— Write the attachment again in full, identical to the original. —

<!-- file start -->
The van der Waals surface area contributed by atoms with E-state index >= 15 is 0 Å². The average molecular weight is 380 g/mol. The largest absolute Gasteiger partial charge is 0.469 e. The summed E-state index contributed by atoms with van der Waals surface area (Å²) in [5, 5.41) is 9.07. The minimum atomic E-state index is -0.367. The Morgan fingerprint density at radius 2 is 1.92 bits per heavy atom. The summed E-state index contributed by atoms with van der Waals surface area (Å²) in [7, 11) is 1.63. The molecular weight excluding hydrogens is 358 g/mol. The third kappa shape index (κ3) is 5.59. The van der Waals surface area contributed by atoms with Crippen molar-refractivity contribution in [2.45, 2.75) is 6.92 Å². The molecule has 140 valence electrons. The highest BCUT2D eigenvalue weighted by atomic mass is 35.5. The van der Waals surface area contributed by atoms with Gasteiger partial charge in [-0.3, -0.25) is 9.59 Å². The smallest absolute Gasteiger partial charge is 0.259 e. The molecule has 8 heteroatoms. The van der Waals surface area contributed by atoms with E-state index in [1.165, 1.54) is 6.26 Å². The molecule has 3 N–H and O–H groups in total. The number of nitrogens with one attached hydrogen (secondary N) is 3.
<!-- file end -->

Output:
The van der Waals surface area contributed by atoms with E-state index >= 15 is 0 Å². The average molecular weight is 380 g/mol. The largest absolute Gasteiger partial charge is 0.469 e. The summed E-state index contributed by atoms with van der Waals surface area (Å²) in [5, 5.41) is 9.07. The minimum atomic E-state index is -0.367. The Morgan fingerprint density at radius 2 is 1.92 bits per heavy atom. The summed E-state index contributed by atoms with van der Waals surface area (Å²) in [7, 11) is 1.63. The molecular weight excluding hydrogens is 358 g/mol. The third kappa shape index (κ3) is 5.59. The van der Waals surface area contributed by atoms with Crippen molar-refractivity contribution in [2.45, 2.75) is 6.92 Å². The molecule has 140 valence electrons. The highest BCUT2D eigenvalue weighted by atomic mass is 35.5. The van der Waals surface area contributed by atoms with Gasteiger partial charge in [-0.3, -0.25) is 9.59 Å². The smallest absolute Gasteiger partial charge is 0.259 e. The molecule has 8 heteroatoms. The van der Waals surface area contributed by atoms with E-state index in [1.165, 1.54) is 6.26 Å². The molecule has 3 N–H and O–H groups in total. The number of nitrogens with one attached hydrogen (secondary N) is 3.